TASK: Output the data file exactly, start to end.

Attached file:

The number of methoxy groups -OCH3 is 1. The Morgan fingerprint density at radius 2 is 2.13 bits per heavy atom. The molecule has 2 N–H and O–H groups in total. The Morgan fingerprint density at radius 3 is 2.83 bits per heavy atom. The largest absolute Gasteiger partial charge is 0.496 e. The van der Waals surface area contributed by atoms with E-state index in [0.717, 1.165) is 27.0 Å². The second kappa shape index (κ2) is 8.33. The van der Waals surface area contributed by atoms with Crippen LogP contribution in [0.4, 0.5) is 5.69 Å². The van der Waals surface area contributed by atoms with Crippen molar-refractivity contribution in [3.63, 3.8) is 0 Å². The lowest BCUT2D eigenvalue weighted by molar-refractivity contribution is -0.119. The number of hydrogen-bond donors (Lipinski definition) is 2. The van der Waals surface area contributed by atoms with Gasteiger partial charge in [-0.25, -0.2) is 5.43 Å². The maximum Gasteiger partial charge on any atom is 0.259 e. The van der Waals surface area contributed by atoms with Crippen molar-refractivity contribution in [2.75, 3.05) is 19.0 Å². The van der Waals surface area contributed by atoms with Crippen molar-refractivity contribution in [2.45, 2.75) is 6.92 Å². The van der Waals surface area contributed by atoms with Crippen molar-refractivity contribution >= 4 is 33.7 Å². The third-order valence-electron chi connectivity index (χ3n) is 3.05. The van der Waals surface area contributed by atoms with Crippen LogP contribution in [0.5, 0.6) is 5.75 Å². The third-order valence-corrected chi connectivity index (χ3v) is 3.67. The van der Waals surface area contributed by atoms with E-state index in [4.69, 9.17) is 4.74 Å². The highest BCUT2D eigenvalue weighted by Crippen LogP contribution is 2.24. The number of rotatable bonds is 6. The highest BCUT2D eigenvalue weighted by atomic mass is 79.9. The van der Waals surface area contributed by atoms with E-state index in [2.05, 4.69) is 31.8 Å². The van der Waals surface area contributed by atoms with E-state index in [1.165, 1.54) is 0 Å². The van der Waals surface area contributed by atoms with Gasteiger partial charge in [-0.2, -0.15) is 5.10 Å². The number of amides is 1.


The number of methoxy groups -OCH3 is 1. The Morgan fingerprint density at radius 2 is 2.13 bits per heavy atom. The molecule has 2 N–H and O–H groups in total. The Morgan fingerprint density at radius 3 is 2.83 bits per heavy atom. The largest absolute Gasteiger partial charge is 0.496 e. The van der Waals surface area contributed by atoms with E-state index in [0.717, 1.165) is 27.0 Å². The second kappa shape index (κ2) is 8.33. The van der Waals surface area contributed by atoms with Crippen LogP contribution in [0.4, 0.5) is 5.69 Å². The van der Waals surface area contributed by atoms with Crippen molar-refractivity contribution in [3.63, 3.8) is 0 Å². The lowest BCUT2D eigenvalue weighted by molar-refractivity contribution is -0.119. The number of hydrogen-bond donors (Lipinski definition) is 2. The van der Waals surface area contributed by atoms with Gasteiger partial charge in [-0.25, -0.2) is 5.43 Å². The maximum Gasteiger partial charge on any atom is 0.259 e. The van der Waals surface area contributed by atoms with Crippen molar-refractivity contribution in [2.75, 3.05) is 19.0 Å². The van der Waals surface area contributed by atoms with Crippen molar-refractivity contribution in [2.45, 2.75) is 6.92 Å². The van der Waals surface area contributed by atoms with Crippen molar-refractivity contribution >= 4 is 33.7 Å². The third-order valence-electron chi connectivity index (χ3n) is 3.05. The van der Waals surface area contributed by atoms with Crippen LogP contribution in [0.5, 0.6) is 5.75 Å². The third-order valence-corrected chi connectivity index (χ3v) is 3.67. The van der Waals surface area contributed by atoms with E-state index in [4.69, 9.17) is 4.74 Å². The highest BCUT2D eigenvalue weighted by Crippen LogP contribution is 2.24. The number of rotatable bonds is 6. The highest BCUT2D eigenvalue weighted by atomic mass is 79.9. The van der Waals surface area contributed by atoms with E-state index in [2.05, 4.69) is 31.8 Å². The van der Waals surface area contributed by atoms with E-state index in [1.165, 1.54) is 0 Å². The van der Waals surface area contributed by atoms with Gasteiger partial charge in [-0.2, -0.15) is 5.10 Å². The number of amides is 1.